Ajmal reported for suspect action
Pakistan offspinner Saeed Ajmal has been reported for a suspect bowling action, following the first Test against Sri Lanka in Galle.
As per ICC regulations, Ajmal will have to undergo testing of his action within 21 days, but can continue bowling until the results of the test are known.
According to the ICC, the match officials' report cited concerns over a number of deliveries that were considered to be suspect and concluded that the bowler's action needed to be tested. The report has been handed over to Pakistan's team manager, Moin Khan.
Moin was confident Ajmal would be cleared. "We were informed by the ICC and it came up as a surprise," he said. "But it's just a procedure as he is going to undergo a re-test on his action and we are sure there he will be cleared and will be available thereafter. Meanwhile we will play him in the next Test. There is no panic at all, he is still our best bowler and we all support him."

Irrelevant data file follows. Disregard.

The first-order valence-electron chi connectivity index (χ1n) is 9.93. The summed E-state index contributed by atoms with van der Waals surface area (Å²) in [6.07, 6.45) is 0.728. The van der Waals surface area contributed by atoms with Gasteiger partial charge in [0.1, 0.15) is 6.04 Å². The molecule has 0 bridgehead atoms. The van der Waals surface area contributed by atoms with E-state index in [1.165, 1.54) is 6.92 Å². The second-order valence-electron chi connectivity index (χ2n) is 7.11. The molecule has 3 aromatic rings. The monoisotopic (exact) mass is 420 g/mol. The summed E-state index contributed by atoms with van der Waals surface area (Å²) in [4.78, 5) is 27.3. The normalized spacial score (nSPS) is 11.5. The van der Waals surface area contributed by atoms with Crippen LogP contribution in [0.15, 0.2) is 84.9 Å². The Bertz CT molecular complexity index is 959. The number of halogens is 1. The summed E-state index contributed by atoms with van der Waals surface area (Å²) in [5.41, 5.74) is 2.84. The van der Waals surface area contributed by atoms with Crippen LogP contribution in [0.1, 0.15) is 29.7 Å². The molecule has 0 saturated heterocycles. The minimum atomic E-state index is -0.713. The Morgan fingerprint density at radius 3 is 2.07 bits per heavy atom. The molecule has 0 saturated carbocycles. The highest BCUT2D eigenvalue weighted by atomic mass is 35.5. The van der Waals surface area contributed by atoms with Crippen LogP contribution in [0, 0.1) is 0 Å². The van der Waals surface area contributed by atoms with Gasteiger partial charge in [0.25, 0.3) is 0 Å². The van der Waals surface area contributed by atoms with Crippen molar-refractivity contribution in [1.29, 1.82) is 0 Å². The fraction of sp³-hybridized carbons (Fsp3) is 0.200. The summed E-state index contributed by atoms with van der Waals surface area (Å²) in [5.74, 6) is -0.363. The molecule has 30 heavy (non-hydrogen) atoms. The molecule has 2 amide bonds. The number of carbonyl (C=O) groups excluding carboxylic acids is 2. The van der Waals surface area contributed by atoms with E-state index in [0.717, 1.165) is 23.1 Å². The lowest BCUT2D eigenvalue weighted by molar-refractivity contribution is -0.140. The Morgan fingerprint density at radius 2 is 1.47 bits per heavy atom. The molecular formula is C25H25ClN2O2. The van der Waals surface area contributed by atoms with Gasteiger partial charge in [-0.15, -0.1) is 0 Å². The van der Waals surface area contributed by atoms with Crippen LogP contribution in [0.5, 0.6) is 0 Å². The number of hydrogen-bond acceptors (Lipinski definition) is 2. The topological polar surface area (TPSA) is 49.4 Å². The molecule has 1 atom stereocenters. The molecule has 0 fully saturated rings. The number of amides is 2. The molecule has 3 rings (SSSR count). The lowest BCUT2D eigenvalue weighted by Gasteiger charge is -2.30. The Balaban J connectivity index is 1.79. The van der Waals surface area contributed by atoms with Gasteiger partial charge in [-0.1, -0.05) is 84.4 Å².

The PCB, in a release, said it would wait for the testing process to be completed before reacting to the matter. "Once such a report has been made, the ICC rules take over and the entire process is controlled and regulated by these rules," the PCB said. "The PCB has no choice but to wait for the outcome of the process before proceeding further in the matter."
This is the second instance of Ajmal being reported for a suspect action. In April 2009, the bowler was reported for his action while bowling the doosra, and was cleared the following month.
Ajmal was at the centre of a controversy in May this year when England's Stuart Broad appeared to question the legality of the spin bowler's action. According to Ajmal, a tweet from Broad had seemed to suggest that the action he used on the field was different from the one he employed while testing. Following the tweet, Ajmal had sought an explanation from Broad and the ECB.
The issue of suspect bowling actions also came up during the ICC cricket committee meeting in June, where there was a general consensus among members that the current methods used to detect illegal actions were imperfect. It had recommended changes to help match officials get more support from biomechanists in order to identify illegal actions with "more confidence".
In the last couple of months, Sri Lanka offspinner Sachithra Senanayake and New Zealand's Kane Williamson have been reported and subsequently banned from bowling due to illegal bowling actions.